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PLoS One. 2014 May 12;9(5):e97048. doi: 10.1371/journal.pone.0097048. eCollection 2014.

Aerosol Mycobacterium tuberculosis infection causes rapid loss of diversity in gut microbiota.

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Department of Medicine, Johns Hopkins University, Baltimore, Maryland, United States of America.
Institute for Genome Sciences, University of Maryland, Baltimore, Maryland, United States of America.
Department of Medicine, Johns Hopkins University, Baltimore, Maryland, United States of America; Howard Hughes Medical Institute, Chevy Chase, Maryland, United States of America.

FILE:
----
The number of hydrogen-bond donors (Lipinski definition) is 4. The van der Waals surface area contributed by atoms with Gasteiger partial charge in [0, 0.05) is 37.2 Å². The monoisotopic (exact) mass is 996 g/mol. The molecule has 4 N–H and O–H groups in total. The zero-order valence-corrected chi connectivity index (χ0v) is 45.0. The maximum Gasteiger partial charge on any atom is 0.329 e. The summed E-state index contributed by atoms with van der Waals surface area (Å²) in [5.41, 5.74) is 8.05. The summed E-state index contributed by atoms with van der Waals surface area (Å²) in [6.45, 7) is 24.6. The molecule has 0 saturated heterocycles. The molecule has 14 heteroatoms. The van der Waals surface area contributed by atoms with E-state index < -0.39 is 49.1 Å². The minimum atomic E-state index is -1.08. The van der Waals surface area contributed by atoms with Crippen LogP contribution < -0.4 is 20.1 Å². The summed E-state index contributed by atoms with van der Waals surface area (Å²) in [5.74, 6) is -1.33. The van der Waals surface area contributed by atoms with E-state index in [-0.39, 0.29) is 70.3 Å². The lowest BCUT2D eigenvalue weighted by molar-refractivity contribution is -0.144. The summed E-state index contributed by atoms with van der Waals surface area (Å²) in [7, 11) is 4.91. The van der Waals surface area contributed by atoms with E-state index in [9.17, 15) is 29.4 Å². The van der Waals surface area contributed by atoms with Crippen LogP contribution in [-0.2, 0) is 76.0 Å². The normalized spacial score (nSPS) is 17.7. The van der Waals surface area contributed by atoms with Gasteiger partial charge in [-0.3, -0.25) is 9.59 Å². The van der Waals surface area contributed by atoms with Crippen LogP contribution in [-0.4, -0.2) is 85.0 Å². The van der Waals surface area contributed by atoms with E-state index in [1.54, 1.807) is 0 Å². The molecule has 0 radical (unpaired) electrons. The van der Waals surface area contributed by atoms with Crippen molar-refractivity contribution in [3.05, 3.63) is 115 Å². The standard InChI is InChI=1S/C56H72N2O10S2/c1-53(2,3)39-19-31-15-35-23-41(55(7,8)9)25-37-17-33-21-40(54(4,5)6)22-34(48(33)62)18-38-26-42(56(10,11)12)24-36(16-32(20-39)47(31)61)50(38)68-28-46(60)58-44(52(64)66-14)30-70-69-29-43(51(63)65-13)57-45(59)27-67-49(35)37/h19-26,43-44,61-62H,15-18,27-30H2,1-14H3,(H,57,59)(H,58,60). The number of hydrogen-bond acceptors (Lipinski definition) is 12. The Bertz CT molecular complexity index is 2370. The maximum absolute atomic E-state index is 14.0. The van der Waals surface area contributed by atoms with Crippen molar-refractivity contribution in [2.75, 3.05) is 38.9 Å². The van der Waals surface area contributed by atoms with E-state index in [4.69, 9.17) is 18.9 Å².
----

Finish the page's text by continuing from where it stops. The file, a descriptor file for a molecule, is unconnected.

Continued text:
Mycobacterium tuberculosis is an important human pathogen, and yet diagnosis remains challenging. Little research has focused on the impact of M. tuberculosis on the gut microbiota, despite the significant immunological and homeostatic functions of the gastrointestinal tract. To determine the effect of M. tuberculosis infection on the gut microbiota, we followed mice from M. tuberculosis aerosol infection until death, using 16S rRNA sequencing. We saw a rapid change in the gut microbiota in response to infection, with all mice showing a loss and then recovery of microbial community diversity, and found that pre-infection samples clustered separately from post-infection samples, using ecological beta-diversity measures. The effect on the fecal microbiota was observed as rapidly as six days following lung infection. Analysis of additional mice infected by a different M. tuberculosis strain corroborated these results, together demonstrating that the mouse gut microbiota significantly changes with M. tuberculosis infection.

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